Edguy – The Savage Poetry

February 25, 2012 in Artist Rewind, Reviews by Arno Callens

The Savage Poetry

Rerecordings are often scolded for pissing all over their source, because modern things are stupid and the eighties were the best thing ever to happen to anyone. Or less drastically put: metalheads are a nostalgic lot and put a lot of stake in the original material, not some polished up version. But in some cases it has yielded nice results. Gamma Ray did some excellent work with Blast From The Past, replacing Ralf Scheepers with Kai Hansen on some of the older tunes, and early 2012 Blind Guardian updated their classic epic “And Then There Was Silence” to a much more satisfactory end product.

But we are here to talk about Edguy and the second coming of The Savage Poetry. The five from Fulda had no evil commercial intentions at heart, or they would’ve held on to the three remaining copies of the first Savage Poetry and sold them for ridiculously high prices to oil barons at auctions. It was by popular demand that they rearranged and rerecorded the whole debut, because they felt it was just too shit to simply burn onto a new disc. If you want to quote me on that, go ahead, it’s right there in the booklet. In caps lock nonetheless, so it must be serious.

The idea to do a makeover came at the best opportune time. In the wake of Theater Of Salvation Edguy was at the height of their power metal career and I doubt they could’ve achieved the same greatness if they did this after Rocket Ride. It made perfect sense and gives us a nice insight into the musical mind of Tobias Sammet at the turn of the century. Avantasia’s Metal Opera, released one year later, had to be in full composition mode and some of that inspiration has leaked through in The Savage Poetry. There are times where the vocal arrangements of “Sacred Hell” or the soft organs in the intro to “Eyes Of The Tyrant” recall “Reach Out For The Light” and that cannot be a coincidence.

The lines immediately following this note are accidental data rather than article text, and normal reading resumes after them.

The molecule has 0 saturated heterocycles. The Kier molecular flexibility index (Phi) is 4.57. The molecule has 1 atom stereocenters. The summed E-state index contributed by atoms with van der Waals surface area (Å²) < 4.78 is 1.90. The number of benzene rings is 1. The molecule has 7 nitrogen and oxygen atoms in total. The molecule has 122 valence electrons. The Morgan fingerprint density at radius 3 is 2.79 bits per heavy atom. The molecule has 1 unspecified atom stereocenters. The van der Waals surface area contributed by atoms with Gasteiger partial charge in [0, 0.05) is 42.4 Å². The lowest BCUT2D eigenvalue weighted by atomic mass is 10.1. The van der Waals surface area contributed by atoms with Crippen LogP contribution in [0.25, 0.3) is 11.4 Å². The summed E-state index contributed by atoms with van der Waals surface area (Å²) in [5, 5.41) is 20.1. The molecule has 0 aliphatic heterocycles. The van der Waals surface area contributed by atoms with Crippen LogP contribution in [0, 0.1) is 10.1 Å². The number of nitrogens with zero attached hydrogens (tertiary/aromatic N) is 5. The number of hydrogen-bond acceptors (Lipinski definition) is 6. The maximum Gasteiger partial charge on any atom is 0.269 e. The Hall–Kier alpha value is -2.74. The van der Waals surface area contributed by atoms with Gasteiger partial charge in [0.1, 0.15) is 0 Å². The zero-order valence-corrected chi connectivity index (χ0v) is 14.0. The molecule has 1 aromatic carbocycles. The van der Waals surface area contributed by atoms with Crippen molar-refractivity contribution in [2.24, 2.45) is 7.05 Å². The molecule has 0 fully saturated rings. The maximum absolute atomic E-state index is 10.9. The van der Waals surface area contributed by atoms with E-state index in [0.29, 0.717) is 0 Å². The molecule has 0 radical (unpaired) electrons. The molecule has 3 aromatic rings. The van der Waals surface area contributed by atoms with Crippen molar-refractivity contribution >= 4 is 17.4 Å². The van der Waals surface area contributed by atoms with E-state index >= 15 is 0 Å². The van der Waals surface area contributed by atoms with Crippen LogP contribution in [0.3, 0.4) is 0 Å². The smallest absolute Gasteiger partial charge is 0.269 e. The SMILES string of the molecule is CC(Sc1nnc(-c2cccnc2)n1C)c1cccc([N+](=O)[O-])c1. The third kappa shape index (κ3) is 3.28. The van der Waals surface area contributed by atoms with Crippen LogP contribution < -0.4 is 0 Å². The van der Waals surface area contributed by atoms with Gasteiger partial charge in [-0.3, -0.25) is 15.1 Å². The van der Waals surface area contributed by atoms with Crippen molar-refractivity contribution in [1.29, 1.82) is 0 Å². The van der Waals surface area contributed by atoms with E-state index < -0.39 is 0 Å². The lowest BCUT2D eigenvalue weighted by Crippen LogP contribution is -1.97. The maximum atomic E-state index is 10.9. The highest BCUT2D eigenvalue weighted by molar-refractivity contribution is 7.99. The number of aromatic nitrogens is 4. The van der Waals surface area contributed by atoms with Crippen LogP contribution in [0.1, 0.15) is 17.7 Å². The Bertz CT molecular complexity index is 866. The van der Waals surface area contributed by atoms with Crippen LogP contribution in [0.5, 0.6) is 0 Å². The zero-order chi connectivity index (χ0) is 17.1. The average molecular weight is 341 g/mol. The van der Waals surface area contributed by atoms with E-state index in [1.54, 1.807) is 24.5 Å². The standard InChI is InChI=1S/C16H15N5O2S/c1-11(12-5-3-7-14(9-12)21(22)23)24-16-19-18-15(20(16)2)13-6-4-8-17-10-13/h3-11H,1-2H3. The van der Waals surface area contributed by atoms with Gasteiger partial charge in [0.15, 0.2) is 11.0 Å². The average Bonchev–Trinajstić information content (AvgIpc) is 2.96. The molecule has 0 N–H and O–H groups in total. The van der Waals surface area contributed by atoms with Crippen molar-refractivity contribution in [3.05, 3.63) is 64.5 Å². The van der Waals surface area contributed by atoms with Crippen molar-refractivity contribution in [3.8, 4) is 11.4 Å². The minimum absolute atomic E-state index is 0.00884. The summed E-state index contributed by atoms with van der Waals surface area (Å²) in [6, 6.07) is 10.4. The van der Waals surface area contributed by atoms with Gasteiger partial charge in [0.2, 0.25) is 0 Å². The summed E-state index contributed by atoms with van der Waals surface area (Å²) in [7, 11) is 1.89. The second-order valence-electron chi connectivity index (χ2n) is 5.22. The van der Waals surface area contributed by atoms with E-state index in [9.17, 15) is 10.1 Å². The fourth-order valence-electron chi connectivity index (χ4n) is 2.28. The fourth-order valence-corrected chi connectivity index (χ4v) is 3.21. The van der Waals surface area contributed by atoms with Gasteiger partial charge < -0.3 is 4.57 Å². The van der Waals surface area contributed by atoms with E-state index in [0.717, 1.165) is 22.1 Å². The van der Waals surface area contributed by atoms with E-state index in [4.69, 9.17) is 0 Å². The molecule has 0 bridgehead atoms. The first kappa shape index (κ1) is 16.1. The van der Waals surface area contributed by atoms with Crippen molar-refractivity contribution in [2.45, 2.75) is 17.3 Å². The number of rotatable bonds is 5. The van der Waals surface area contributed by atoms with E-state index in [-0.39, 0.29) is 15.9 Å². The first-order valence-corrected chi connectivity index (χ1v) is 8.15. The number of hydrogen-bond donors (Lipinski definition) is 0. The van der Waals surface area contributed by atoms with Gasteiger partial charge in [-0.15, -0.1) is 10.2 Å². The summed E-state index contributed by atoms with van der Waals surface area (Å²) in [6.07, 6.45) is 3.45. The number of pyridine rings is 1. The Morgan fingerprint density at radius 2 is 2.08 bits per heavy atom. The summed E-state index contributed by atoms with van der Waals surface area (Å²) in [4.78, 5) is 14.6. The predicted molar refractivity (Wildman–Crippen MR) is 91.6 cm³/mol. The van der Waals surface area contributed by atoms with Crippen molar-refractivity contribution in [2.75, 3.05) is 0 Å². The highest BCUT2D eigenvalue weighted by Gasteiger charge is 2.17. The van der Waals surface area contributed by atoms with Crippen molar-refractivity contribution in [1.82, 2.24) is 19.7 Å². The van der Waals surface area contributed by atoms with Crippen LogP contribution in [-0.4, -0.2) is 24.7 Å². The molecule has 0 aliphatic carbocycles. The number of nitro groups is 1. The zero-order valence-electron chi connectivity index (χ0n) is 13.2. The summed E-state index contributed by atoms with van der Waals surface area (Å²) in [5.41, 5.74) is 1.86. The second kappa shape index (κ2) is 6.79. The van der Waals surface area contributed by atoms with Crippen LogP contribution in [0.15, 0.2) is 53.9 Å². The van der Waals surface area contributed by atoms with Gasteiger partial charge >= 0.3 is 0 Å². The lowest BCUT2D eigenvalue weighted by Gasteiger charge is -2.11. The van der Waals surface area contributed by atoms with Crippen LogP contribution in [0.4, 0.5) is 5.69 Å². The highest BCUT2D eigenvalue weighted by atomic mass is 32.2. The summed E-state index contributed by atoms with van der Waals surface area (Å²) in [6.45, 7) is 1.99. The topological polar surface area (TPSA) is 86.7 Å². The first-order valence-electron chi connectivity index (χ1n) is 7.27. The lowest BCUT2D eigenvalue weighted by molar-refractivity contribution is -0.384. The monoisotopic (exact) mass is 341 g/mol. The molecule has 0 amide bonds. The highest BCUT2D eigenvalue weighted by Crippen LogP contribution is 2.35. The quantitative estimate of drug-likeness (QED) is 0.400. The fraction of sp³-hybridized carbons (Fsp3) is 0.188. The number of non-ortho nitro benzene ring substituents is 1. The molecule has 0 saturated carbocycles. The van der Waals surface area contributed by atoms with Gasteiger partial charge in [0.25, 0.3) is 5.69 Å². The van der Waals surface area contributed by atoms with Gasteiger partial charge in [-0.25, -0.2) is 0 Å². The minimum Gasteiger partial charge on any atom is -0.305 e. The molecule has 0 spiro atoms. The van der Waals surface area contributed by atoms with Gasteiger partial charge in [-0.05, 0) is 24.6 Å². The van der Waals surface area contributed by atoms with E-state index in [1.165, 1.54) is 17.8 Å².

Yet those are only slight echoes. This is unmistakably the same set of songs, only tweaked and produced to perfection with Tobias Exxel on bass and Sammet on vocals instead of the squeaky squirrel they used for the first one. It’s far speedier and upbeat than the more moody Avantasia and while not as grand as either Vain Glory Opera, Theater Of Salvation or the succeeding Mandrake, it is a nice reminder of the promise Edguy showed in their early days and the material itself more than deserved a better treatment. The track order is also an improvement with the mid-tempo “Hallowed” up front instead of the faster “Misguiding Your Life”. Edguy has after all never really opened at full throttle. Finally, that is one mighty fine looking cover. Certainly beats that Smurfish stronghold from the original.

In conclusion The Savage Poetry is a worthy addition to Edguy’s discography and if it weren’t still widely available Kingdom Of Madness could benefit from a similar quality boost. Maybe Edguy nuts worldwide should collectively smash every for sale copy of that album so we can have a better one. Then again it would probably sound nothing alike now that Sammet & co have mostly left their power metal roots. For this entry’s silly joke, I’m sad to announce the chainsaw-bit from “Power & Majesty” is gone, but the band has come up with something even more stupid than that.

Best silly joke: Before the last chorus of “Power & Majesty” Sammet goes into Tiroler mode, spitting out a series of “jodelahiti’s” in a deliriously autotuned voice. If you’re on drugs it probably sounds genius.

Arno Callens’ Rating: 3.75 out of 5

Previous review:

Theater Of Salvation (1999)

Next review:

Mandrake (2001)